Clinical characteristics and current treatment of glaucoma


Cohen LP, Pasquale LR. Clinical characteristics and current treatment of glaucoma. Cold Spring Harb Perspect Med 2014;4(6)

Date Published:

2014 Jun 02


Glaucoma is a neurodegenerative disorder in which degenerating retinal ganglion cells (RGC) produce significant visual disability. Clinically, glaucoma refers to an array of conditions associated with variably elevated intraocular pressure (IOP) that contributes to RGC loss via mechanical stress, vascular abnormalities, and other mechanisms, such as immune phenomena. The clinical diagnosis of glaucoma requires assessment of the ocular anterior segment with slit lamp biomicroscopy, which allows the clinician to recognize signs of conditions that can produce elevated IOP. After measurement of IOP, a specialized prismatic lens called a gonioscope is used to determine whether the angle is physically open or closed. The structural manifestation of RGC loss is optic nerve head atrophy and excavation of the neuroretinal rim tissue. Treatment is guided by addressing secondary causes for elevated IOP (such as inflammation, infection, and ischemia) whenever possible. Subsequently, a variety of medical, laser, and surgical options are used to achieve a target IOP.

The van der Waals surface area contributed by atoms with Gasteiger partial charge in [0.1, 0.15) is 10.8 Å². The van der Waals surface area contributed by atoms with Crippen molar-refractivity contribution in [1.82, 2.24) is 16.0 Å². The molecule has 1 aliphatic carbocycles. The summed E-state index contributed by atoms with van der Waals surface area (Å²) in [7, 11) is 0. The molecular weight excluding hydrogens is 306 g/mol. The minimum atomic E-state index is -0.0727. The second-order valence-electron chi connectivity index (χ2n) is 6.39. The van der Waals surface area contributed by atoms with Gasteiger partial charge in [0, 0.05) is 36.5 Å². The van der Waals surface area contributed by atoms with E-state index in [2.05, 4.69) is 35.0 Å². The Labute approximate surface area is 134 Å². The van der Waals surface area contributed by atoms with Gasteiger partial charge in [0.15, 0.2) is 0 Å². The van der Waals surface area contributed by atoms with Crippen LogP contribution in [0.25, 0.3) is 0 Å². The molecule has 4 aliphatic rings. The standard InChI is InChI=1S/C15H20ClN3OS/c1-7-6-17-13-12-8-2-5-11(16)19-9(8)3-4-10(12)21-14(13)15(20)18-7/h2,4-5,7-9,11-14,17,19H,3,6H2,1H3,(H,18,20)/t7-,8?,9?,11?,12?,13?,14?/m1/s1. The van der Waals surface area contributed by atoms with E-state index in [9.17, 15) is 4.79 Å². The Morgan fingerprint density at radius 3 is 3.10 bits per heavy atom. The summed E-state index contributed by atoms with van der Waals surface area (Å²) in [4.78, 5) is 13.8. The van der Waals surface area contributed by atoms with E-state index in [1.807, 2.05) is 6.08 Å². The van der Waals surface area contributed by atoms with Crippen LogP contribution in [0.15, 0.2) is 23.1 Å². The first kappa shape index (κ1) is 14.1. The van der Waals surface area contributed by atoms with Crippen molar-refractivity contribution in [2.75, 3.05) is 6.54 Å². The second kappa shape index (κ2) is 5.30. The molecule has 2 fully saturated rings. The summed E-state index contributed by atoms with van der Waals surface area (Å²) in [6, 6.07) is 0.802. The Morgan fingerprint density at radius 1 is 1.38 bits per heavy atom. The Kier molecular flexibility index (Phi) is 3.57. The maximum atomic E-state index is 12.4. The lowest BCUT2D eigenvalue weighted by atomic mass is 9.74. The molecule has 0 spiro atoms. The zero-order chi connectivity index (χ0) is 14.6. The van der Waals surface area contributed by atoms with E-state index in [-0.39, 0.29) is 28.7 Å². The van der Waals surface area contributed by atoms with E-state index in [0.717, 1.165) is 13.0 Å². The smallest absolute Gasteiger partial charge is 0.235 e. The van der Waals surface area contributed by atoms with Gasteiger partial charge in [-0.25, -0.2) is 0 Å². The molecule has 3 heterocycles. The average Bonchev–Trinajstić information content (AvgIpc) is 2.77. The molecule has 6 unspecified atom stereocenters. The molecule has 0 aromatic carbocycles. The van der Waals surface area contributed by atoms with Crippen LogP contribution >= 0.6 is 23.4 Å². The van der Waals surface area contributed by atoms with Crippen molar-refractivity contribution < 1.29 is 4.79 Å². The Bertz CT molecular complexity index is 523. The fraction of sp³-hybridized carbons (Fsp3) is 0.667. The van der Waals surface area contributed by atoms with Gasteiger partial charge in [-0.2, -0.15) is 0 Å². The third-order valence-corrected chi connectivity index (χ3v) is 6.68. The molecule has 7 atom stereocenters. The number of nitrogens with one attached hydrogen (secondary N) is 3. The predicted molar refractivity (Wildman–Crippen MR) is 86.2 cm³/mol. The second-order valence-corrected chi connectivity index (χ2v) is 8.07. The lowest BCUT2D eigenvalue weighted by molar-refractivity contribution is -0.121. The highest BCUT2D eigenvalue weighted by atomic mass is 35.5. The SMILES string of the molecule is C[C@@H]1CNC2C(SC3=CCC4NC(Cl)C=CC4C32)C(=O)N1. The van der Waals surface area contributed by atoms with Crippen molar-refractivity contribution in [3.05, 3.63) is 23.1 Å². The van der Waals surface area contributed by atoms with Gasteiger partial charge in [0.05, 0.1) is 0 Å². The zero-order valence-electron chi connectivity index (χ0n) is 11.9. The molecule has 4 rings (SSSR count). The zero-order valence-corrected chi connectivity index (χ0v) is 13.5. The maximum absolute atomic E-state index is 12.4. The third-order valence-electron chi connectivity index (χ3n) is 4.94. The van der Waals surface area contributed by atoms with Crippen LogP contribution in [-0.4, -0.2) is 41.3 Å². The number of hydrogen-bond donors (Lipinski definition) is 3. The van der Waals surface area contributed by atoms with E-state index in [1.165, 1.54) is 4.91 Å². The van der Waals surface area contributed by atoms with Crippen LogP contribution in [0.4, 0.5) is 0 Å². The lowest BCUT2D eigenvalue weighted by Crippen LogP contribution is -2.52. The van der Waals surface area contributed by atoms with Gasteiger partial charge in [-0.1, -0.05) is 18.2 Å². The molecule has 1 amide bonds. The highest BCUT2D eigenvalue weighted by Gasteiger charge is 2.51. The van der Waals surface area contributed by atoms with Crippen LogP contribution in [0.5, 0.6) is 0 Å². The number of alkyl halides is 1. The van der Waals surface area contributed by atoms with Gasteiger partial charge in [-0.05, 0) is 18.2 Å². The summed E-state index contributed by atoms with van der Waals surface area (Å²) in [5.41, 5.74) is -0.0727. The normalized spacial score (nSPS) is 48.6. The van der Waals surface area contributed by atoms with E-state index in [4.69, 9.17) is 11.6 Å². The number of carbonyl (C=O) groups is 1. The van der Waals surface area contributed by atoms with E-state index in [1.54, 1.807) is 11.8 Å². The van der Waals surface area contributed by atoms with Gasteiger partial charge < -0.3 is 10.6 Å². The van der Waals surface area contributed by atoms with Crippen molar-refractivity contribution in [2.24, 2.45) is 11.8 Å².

See also: Glaucoma, June 2014, All, 2014
Last updated on 11/12/2018